Spearheaded by Alaska Airlines, it involves advanced satellite technology and it's designed to enable airliners to carry out more fuel-efficient and timely landings.
For over 70 years, radar navigation has been a feature of air travel and it's allowed ATC workers to plot the state of the skies, around an airport, on a regularly-updated basis. These updates, though, occur at a rate of ten per minute, whereas the satellite-based system works constantly.
Once in place at Seattle-Tacoma International Airport, it'll permit aircraft approaches to be made at a constant angle of descent, rather than the staggered path followed at present.
Satellite Landing Trials
The technology behind the Alaska Airlines' satellite landing trials isn't brand new but it will be making its debut outside Alaska and, to boot, will be used at a major airport for the first time.
Data published by the US FAA highlights the impact that the introduction of satellite-guided airport landings could have. Over the coming 20 years, it says, there'll be a twofold increase in the number of US-based airliners and, by 2024, annual US domestic passenger levels will hit the one billion mark.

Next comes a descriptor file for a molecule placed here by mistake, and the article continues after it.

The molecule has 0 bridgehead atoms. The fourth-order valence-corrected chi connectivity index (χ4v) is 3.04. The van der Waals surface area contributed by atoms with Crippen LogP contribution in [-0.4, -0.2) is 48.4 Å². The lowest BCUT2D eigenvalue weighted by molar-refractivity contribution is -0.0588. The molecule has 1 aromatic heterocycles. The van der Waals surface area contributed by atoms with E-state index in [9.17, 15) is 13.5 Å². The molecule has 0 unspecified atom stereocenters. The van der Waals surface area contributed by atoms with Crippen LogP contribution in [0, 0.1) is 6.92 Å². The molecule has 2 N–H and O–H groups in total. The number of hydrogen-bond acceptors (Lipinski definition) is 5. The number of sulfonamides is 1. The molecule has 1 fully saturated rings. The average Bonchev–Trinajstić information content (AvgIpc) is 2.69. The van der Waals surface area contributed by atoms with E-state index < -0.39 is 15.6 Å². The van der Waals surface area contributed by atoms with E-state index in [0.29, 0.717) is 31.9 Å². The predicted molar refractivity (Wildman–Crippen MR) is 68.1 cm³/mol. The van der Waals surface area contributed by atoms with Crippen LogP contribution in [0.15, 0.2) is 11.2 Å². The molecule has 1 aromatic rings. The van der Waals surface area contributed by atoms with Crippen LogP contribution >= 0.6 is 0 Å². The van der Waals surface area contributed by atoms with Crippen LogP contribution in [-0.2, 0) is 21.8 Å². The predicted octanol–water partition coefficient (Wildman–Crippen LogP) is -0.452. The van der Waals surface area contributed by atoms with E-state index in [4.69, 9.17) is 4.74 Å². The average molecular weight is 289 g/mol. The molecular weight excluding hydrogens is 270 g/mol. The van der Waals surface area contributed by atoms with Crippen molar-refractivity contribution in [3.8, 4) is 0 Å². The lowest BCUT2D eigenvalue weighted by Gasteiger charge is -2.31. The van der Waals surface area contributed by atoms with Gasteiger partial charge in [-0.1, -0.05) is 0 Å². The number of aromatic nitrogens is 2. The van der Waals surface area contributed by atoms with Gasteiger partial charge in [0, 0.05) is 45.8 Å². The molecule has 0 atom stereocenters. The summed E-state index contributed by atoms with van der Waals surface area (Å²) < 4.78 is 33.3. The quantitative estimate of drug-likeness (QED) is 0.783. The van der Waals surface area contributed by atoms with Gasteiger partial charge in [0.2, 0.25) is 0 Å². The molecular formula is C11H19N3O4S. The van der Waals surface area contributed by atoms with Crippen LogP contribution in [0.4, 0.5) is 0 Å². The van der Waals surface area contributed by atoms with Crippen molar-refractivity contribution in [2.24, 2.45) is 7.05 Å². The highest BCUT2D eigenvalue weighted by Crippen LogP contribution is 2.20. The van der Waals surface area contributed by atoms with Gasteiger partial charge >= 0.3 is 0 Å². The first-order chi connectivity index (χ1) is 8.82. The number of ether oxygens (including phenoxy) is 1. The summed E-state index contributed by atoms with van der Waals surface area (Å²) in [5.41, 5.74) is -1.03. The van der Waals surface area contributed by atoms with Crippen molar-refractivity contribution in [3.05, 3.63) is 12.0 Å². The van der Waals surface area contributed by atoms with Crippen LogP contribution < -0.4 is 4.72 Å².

It's the largest airports that are expected to bear the brunt of these increases, although the majority are already operating at near-maximum capacity. However, with satellite-guided landing systems in place, airports could ramp up this capacity ceiling without having to lay down additional runways and taxiways, since there'd be more hourly aircraft takeoffs and landings.
There'll also be potential fuel savings for airlines and, drawing on the example of Atlanta's Hartsfield-Jackson International Airport, the FAA highlights how significant these could be. If equipped with the satellite-guided landing system, Hartsfield-Jackson would be able to launch ten additional takeoffs every single hour. It would also give, to all the carriers that use it, a combined annual fuel reduction of almost three million gallons.
The Alaska Airlines sat-guided landing system's been in operation in Alaska for over 15 years and while that's come at cost, the savings produced have offset this to a large extent.
Airport International will revisit the sat-enabled airport landing technology trials in future News coverage.
Source: Airport International